The banjo that connects to the end of the pump is also worth a look as they can leak, especially if knocked. It's well worth drying everything off and then running your finger over the underside of the pipework, ect., to pin down the source. 

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22 hours ago, BEngo said:

Can you pressurise the fuel system,   even temporarily so as to show where the leak is?  A small header tank and a bit of pipe would do, if it can be connected in.

 

Does a JP not need a day tank and gravity feed? 

 

If it does, I wonder if the OP has a valve in the feed which is partially (or fully) turned off causing a slight vacuum but only when the engine is running.

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21 minutes ago, MtB said:

 

Does a JP not need a day tank and gravity feed? 

 

If it does, I wonder if the OP has a valve in the feed which is partially (or fully) turned off causing a slight vacuum but only when the engine is running.

Ideally yes but I do know of a couple that have electric fuel pumps fitted….wouldn’t be my choice I must admit. 

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29 minutes ago, BWM said:

The banjo that connects to the end of the pump is also worth a look as they can leak, especially if knocked. It's well worth drying everything off and then running your finger over the underside of the pipework, ect., to pin down the source. 

Interesting as I was just looking at that and I noticed that the flex fuel line coming from the filter to the banjo was very wet (it is U shaped so could be leaking from either end). I have dried it off and will check later but I have some new fuel line so will probably replace it regardless.

27 minutes ago, MtB said:

 

Does a JP not need a day tank and gravity feed? 

 

If it does, I wonder if the OP has a valve in the feed which is partially (or fully) turned off causing a slight vacuum but only when the engine is running.

 

5 minutes ago, frangar said:

Ideally yes but I do know of a couple that have electric fuel pumps fitted….wouldn’t be my choice I must admit. 

I have a gravity-fed day tank (no electric pump). I am paranoid about opening the fuel valve prior to starting and have checked that.  I did wonder whether as the day tank empties the pressure becomes insufficient.  I don’t think that is the problem though as when I bleed the system it has no problems with fuel flow.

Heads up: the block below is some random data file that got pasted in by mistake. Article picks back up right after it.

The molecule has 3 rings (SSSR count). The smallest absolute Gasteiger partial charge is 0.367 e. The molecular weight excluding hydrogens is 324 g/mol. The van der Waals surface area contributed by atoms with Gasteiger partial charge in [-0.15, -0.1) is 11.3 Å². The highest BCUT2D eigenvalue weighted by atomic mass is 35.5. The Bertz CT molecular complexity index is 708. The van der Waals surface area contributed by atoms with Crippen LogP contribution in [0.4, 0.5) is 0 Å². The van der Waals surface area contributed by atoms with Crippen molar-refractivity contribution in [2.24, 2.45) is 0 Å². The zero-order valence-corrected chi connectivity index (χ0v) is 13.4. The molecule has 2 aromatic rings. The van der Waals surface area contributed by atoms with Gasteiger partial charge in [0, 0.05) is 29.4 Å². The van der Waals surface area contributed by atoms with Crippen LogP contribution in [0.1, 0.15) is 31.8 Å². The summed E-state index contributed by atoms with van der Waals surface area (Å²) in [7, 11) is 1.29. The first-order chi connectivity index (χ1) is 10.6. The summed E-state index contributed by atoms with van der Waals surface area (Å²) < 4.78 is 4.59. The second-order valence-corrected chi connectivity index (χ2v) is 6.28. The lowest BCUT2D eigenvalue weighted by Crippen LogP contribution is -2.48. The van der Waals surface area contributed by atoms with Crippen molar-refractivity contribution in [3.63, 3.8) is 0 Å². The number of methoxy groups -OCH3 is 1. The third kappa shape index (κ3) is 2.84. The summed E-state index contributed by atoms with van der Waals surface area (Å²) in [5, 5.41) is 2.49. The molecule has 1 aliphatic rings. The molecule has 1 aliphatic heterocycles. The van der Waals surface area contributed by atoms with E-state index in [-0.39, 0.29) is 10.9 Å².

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11 minutes ago, steve.sharratt said:

I am paranoid about opening the fuel valve prior to starting and have checked that.

 

You may be opening the valve by turning the handle, but how do you check it really IS fully opening and fuel is flowing?

 

 

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On Bosch clone BPE type pumps the Bosch practice of fitting a very fine gauze filter inside the fuel line  banjo is followed.....and this tiny filter screen is often overlooked in fuel starvation troubleshooting.....and assuming the rubber rings in the fuel filter top havent been replaced since 1950 ,Id check that too,and maybe  replace the rubber rings next filter change instead of tossing them in the toolbox..................to find leaks ,disconnect the fuel pipe at the tank,let the fuel run out of pipe and pump,,paint the whole system with washing up detergent ,and pressurize the whole lot,including the pump,with compressed air ...should be a mass of bubbles at any leak......easily bled after test...bleed at the screws on the pump chamber,dont go loosening high pressure fittings.

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I have now pressure tested the line from the day-tank using a large syringe. I believe there was a good amount of pressure but I got no obvious indication of any leak and strong resistance from the syringe.  The banjos on each end seemed clean so I didn’t touch them. I replaced the fuel line between the filters and the fuel pump (it looked dodgy) and then bled the pump at the closing plug and almost immediately got a very strong flow of fuel (not bad as the pump did drain off a bit of fuel when I replaced the fuel line).  She then started on the first attempt. I am confident it not a starvation issue as she was run quite hard on the Thames for several hours with no problems and any bleeding shows good fuel flow.  

 

I will give the engine a good cleaning tomorrow and let it sit for a few days and then try to start again. 

 

I will keep you posted.

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19 hours ago, steve.sharratt said: